SouthSci is now accepting funding applications for science, technology, engineering and mathematics (STEM) related projects in 2020
South Auckland schools, universities, community and iwi groups are encouraged to apply
SouthSci is an initiative of COMET Auckland – Te Hononga Akoranga and Curious Minds - He Whenua Hihiri i te Mahara
SouthSci’s aim is to show young people the value of science skills and to highlight career pathways through collaborations with local STEM businesses, researchers and engineers.
It particularly funds innovative projects that give young people more opportunities to experience science and technology through hands-on activities and collaborative research.
Project Manager Dr Sarah Morgan says you can apply for up to $20,000.
“This year we’d love to see projects focus on solid data collection and have a plan in place to use that data to drive meaningful change in your world,” she says.
Previous examples of projects funded by SouthSci have included Otahuhu College investigating water quality in their local park, monitoring and trapping pests to lift birdlife numbers at Hunua School and Papakura Intermediate School designing and building an astronomically aligned playground specific to their local environment.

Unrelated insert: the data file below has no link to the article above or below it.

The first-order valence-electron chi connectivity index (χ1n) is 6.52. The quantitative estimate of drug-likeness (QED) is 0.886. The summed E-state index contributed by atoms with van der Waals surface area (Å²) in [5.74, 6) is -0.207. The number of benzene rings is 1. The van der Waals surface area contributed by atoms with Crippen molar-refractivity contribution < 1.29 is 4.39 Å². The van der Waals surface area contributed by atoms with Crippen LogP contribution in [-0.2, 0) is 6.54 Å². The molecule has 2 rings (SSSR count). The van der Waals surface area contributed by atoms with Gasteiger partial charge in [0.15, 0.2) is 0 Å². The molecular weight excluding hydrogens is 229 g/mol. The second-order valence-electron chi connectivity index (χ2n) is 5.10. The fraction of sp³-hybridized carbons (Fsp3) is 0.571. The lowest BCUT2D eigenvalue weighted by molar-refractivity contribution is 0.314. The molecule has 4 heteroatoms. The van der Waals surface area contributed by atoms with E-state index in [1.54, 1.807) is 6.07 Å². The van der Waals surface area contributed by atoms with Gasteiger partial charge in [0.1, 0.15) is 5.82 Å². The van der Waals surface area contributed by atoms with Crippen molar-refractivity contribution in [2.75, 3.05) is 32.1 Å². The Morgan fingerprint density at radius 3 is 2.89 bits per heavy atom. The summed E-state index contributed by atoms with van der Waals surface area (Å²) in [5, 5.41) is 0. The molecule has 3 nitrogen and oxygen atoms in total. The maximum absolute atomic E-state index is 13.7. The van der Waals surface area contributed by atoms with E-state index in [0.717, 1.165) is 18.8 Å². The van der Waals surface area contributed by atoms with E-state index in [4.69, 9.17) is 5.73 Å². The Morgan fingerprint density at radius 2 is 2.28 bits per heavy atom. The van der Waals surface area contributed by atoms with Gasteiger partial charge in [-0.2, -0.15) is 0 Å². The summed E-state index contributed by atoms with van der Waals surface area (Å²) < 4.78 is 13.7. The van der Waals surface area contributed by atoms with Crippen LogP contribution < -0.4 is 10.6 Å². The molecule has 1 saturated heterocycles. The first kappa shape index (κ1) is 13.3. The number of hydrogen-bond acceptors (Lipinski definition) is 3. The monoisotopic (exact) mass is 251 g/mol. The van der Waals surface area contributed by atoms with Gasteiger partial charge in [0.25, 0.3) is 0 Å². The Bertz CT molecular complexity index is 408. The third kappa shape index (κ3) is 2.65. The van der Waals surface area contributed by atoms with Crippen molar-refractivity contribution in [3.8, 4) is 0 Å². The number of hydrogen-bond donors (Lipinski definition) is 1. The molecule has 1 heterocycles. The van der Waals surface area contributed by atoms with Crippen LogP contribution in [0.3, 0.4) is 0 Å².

Dr Morgan says the project teams are a collaboration between young people and scientists from universities and research organisations, working to complete their projects “which helps schools and community groups find expertise, knowledge and resources they may not otherwise have had access to.”
There are a set of criteria for applications. The project must have community relevance and participation; be tackling a substantive scientific question in active partnership with a scientist(s); and be offering enduring educational value and two-way learning for those involved.
For the best chance at designing a successful application, get in touch quickly by contacting Dr Sarah Morgan directly on 027 283 3412 or at STEM@cometauckland.org.nz
For more information visit cometauckland.org.nz /southsci